Earlier this year, I wrote about how authors can start an email newsletter. It’s a very big-picture, broad overview of the considerations for email content, frequency, and list building.
Once you start sending—and as you observe how well your list grows—you’ll learn all kinds of things about what works and doesn’t work. Here are a few things I’ve learned along the way.
1. Improve your sign-up copy.
Maybe you’ve noticed everyone seems to be starting an email newsletter these days. For that reason (and more), you should customize your sign-up so that it’s specific and unique to what your newsletter offers. Saying “Sign up for my free newsletter” isn’t terribly exciting or likely to get you subscribers.
Here’s a creative writing challenge for you: Can you ask people to sign up without using the words “free,” “newsletter,” or “sign up”? If you’re offering an “ethical bribe” (something free in exchange for an email address), then it’s easy. See Michael Hyatt’s homepage for an example.
If you’re not offering an “ethical bribe,” then consider the unique value or angle of your newsletter. For example, my sign-up copy begins with “Be the Smartest Author” (see the footer of this page).
2. Try a simple A/B test on your subject line.
An A/B test is when you create two newsletters, but change one single quality, and test them against each other (by sending to a small portion of your list) to see which performs better. I recommend testing your subject line to find out what leads to better open rates, so over time you know exactly what triggers your readers to open your messages. Here’s an example of a recent A/B test on my list.
3. Add unexpected value—or at least a smile. (Delight.)
A sure way to keep people opening your messages is to offer something that goes beyond a straightforward “here’s the news” or “here’s the latest thing I want you to buy.” It works even better if it’s an exclusive for your email newsletter subscribers.
- What free digital download could you offer?
- Could you record and post a secret video?
- Could you send handwritten notes (or similar) to people who notice the fine print at the end of your newsletter? (Think: treasure hunt.)
- Could you arrange a meet-up at a conference with you and the first 10 subscribers who respond?
Even if you can’t offer something of tangible value, consider how to add something each time that’s meant to do nothing but delight or draw a smile. Bo Sacks does this effectively with a closing, humorous image in his newsletter.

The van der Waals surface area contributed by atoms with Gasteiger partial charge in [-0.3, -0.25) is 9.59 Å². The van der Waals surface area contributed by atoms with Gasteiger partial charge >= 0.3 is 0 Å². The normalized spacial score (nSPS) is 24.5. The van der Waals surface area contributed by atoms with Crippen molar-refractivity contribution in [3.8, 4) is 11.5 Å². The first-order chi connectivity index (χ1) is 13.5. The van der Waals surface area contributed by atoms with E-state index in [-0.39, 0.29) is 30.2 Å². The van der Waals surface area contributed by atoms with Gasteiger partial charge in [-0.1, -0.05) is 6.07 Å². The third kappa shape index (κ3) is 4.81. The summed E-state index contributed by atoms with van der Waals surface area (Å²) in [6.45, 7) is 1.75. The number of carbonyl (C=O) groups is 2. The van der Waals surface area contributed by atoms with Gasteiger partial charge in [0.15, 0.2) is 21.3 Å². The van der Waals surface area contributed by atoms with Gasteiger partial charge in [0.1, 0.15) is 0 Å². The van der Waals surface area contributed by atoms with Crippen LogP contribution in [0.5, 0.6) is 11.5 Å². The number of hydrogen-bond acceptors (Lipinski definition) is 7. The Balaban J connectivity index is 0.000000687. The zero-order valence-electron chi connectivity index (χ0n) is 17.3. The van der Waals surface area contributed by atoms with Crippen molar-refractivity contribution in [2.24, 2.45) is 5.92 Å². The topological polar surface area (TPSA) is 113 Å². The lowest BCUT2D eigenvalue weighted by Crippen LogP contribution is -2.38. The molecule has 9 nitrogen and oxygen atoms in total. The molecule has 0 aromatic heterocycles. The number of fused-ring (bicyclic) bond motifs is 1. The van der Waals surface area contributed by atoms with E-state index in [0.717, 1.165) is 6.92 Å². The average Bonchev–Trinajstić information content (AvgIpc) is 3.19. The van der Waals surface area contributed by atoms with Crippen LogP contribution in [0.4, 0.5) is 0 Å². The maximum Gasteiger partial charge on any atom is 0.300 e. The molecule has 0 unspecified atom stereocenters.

4. Use bold, italic, or other simple formatting to draw attention to important calls to action.
Especially if your emails are primarily text-driven, use bold and italics to ensure people don’t miss important links (or calls to action) while skimming your message.
Yes, skimming. Most subscribers will spend about 5 seconds with your message before deleting it, so help them see the most important information—and maybe they’ll slow down and take a closer look.
If your emails are primarily image-driven, then test how your emails look when the images do not load. Can people still see the most important information or calls to action?
5. Ask your readers for feedback.
As soon as I started explicitly asking my readers for feedback, I began receiving responses with every send, whereas before I rarely, if ever, received any response.
Understand, though, that people will give feedback that may ask you to reconsider how you format the newsletter, what you put in it, and when you send it. Not every suggestion should be employed, but if you ask for feedback, prepare to be responsive to it.
Jane Friedman (@JaneFriedman) has nearly 25 years of experience in the media & publishing industry. She is the publisher of The Hot Sheet, the essential newsletter on the publishing industry for authors, and was named Publishing Commentator of the Year by Digital Book World in 2019.
In addition to being a professor with The Great Courses (How to Publish Your Book), she is the author of The Business of Being a Writer (University of Chicago Press), which received a starred review from Library Journal.
Jane speaks regularly at conferences and industry events such as Digital Book World and Frankfurt Book Fair, and has served on panels with the National Endowment for the Arts and the Creative Work Fund. Find out more.